The summer I turned 19, in 1966, Martin Luther King came to Chicago to support the local Civil Rights movement in their fight for open housing, and for access to jobs. The Presbytery of Chicago supported this mission, and asked for college students volunteers, who would be embedded in the neighborhoods, and assist in any way asked of them. Although I was a Jew, I was accepted as a volunteer and assigned to work for Tom Phillips at Marlboro Presbyterian Church to help run a daycamp for local kids aged 7 – 11. We were asked to perform a sort of soft propaganda in an all-white blue-collar community – winning hearts and minds – to try to move away from hatred as a response to diversity.
Tom was the best manager I ever worked for. He gave our group of three volunteers guidance and direction, but left us to manage the day camp on our own. He taught me how to think outside my own narrow experience of life. We took our forty kids everywhere in Chicago, by bus and L. We had story time, music – one of our group, George Harris, knew a thousand songs and knew how to engage the kids in singing them. Some I still sing myself. We had a little cooking club. When the ringleader of the big boys learned we were making chocolate pie from scratch, he signed up. (Against my advice he tried a piece of unsweetened chocolate, and then bullied the other boys into eating some, too.)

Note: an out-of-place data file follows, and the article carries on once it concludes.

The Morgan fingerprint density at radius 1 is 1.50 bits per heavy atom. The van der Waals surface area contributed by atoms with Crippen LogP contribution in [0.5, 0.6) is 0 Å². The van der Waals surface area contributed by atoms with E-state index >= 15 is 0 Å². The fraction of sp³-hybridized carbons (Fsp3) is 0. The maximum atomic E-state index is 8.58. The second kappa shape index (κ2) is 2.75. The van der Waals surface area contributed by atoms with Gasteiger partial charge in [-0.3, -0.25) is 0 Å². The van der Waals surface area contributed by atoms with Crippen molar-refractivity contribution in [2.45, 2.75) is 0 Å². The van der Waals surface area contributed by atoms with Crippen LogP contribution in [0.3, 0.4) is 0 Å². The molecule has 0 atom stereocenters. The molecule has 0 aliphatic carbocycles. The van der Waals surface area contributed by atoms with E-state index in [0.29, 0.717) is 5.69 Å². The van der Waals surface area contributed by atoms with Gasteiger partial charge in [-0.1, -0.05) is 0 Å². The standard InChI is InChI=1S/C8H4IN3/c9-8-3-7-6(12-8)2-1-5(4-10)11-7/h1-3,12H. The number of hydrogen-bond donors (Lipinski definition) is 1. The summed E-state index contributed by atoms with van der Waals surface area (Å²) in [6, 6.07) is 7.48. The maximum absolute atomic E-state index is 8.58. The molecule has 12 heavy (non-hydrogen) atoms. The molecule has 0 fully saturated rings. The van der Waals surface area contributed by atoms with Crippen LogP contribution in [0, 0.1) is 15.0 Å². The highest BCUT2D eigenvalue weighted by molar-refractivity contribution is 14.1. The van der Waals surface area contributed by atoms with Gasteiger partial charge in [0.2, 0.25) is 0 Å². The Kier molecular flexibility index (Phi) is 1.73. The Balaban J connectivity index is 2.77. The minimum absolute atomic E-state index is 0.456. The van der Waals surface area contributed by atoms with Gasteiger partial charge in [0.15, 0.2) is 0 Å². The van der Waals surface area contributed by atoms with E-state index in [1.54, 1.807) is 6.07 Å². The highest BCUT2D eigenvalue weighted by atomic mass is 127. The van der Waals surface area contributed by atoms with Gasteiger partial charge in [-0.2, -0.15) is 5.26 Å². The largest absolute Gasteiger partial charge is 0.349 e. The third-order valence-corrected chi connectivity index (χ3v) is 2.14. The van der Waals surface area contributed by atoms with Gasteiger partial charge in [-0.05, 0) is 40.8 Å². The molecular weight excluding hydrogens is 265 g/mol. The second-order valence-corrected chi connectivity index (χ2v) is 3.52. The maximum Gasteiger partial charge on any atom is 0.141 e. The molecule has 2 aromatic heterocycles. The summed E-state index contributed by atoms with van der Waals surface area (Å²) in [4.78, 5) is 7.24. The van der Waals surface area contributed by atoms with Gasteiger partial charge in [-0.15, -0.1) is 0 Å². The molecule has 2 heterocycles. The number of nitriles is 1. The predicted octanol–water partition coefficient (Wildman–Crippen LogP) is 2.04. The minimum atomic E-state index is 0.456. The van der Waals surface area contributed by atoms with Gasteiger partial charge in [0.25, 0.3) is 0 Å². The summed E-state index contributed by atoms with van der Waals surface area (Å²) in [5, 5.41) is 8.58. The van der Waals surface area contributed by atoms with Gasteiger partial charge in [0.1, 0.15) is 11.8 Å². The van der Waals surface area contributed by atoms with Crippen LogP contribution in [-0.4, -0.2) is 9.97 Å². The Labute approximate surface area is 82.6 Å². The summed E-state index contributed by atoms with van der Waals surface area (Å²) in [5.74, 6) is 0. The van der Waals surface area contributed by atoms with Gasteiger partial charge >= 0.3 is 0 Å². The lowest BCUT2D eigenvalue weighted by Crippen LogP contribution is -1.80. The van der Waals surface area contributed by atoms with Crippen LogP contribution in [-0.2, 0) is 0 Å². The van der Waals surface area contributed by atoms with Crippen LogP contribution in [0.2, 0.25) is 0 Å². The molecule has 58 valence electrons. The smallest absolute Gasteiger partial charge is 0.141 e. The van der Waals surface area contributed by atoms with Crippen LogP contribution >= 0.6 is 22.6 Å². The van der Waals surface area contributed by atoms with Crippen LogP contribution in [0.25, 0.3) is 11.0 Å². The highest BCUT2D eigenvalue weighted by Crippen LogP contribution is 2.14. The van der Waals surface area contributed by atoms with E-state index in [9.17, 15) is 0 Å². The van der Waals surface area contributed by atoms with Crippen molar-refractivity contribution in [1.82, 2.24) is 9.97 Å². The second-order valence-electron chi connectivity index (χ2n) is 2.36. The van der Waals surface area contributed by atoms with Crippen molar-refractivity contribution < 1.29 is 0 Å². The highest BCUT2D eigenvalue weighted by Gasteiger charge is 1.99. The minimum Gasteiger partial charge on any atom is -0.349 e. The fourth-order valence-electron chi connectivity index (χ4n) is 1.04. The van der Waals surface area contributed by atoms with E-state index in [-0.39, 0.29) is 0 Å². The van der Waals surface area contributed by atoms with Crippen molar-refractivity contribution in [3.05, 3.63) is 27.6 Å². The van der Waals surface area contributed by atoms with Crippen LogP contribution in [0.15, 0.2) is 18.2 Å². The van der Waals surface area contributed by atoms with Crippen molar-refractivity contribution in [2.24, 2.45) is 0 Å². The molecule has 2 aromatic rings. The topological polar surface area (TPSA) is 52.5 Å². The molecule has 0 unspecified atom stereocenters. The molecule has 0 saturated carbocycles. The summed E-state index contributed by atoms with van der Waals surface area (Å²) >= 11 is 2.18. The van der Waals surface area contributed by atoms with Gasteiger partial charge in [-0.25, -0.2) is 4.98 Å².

Tom also involved us volunteers in the politics of the city, from the big stuff downtown to the power structure in our own community, including the local Catholic church, where most of the neighborhood worshiped. We met with our peers in the Catholic Youth Group, and were dismayed at their support for their drunk, racist alderman, but Tom talked us through that, as well.
The next year, when I graduated from university and was at loose ends, Tom and his wife Carolyn invited me to live with them and their two children while I looked for work. This cemented my connection/commitment to Chicago, and led, indirectly, to my meeting my husband.
Tom died yesterday. I am grieving, but I am constantly grateful for my time with him and with Carolyn.